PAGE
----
Any and every emotional disorder can be brought on or simulated by thyroid dysfunction. Hypothyroidism slows the thought process, produces depression and sometimes hallucinations, delusions and even paranoia. Slowness of thought and activity is a hallmark of this disease. When present and untreated from early childhood, the final outcome of severe hypothyroidism is idiocy, growth failure and early death in the late teens or early twenties. In adulthood, a change in personality or depression, fatigue, uncharacteristic irritability or a change in sleep pattern should raise a suspicion of thyroid dysfunction.
During childhood, hyperactivity and a short attention span are typical of hypothyroidism. These children often are treated with Ritalin, an amphetamine-like drug, or amphetamines themselves. Apparently, this solves the problem of fatigue for the child and allows for better concentration and less hyperactivity. The more appropriate treatment, of course, would be thyroid replacement. ,Milder hypothyroidism can allow growth to be normal and even produce extreme height due to a delayed closing of the epiphyses where bone elongation takes place during growth. Tall hypothyroid patients are not rare.
Iodine: For the children with ASD, the mean level of iodine was much lower (45%) than for the control children, and the difference was highly statistically significant (p=0.005). When the subgroup of age 3-6 years was considered, the magnitude of the difference was almost identical (47%), although the difference was not statistically significant due to the smaller number of children in the subgroup. This suggests that iodine could be an important factor in the early development of autism, presumably through its effect on thyroid function. Iodine deficiency was extremely common in parts of the US in the early 1900’s, and caused many cases of goiters (enlarged thyroid) and cretinism (a form of mental retardation due to iodine deficiency). This prompted the federal government to mandate that iodine be added to salt (iodinized salt). However, based on our informal phone survey of several major snack food and fast food manufacturers, non-iodinized salt seems to be the form primarily used in french fries, potato chips, and other snack foods commonly eaten by young children. So, it is plausible that a small fraction of children in the US could still be marginally deficient in iodine, and that this could significantly affect their mental status. Also, it should be pointed out that according to the NHANES surveys I and III , average iodine levels in the US (measured in the urine) have declined more than 50% during the 20 year period from 1971-1974 to 1988-1994, so that an increasing fraction of the population has low levels of iodine that are likely to increase the risk for mental retardation. Thus, low iodine levels could be a cause or exacerbating factor for autism. However, it needs to be pointed out that hair measurements have not been validated for iodine as reflective of body status, so future studies of iodine levels in blood are warranted, as well as studies of thyroid function in autism.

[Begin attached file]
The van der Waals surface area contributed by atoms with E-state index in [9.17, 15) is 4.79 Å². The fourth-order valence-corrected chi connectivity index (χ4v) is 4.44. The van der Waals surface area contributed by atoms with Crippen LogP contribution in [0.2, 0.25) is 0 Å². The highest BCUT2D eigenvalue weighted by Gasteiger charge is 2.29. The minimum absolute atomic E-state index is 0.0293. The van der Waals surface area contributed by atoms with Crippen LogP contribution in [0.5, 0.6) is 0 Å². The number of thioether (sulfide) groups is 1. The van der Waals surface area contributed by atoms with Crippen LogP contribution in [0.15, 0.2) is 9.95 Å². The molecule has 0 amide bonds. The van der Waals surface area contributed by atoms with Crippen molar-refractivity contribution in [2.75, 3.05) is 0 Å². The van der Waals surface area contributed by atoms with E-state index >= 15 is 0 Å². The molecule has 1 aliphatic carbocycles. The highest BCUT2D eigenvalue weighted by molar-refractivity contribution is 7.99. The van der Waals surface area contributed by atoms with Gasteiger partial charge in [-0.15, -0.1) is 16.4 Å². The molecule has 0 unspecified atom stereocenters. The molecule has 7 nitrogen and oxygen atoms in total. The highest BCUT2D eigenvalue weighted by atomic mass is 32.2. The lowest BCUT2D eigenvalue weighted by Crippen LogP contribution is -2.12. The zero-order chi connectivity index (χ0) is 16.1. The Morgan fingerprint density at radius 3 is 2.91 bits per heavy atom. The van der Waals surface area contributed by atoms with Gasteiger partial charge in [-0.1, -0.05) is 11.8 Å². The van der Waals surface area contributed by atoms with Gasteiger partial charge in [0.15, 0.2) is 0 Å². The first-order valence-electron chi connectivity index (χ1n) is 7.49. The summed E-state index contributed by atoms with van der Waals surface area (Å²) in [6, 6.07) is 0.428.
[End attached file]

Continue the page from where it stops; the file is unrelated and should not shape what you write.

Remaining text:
Low iodine is the major cause of mental retardation worldwide (over 80 million cases) - becoming more common in US (decreased use of iodinized salt).
Obsessive Compulsive Disorder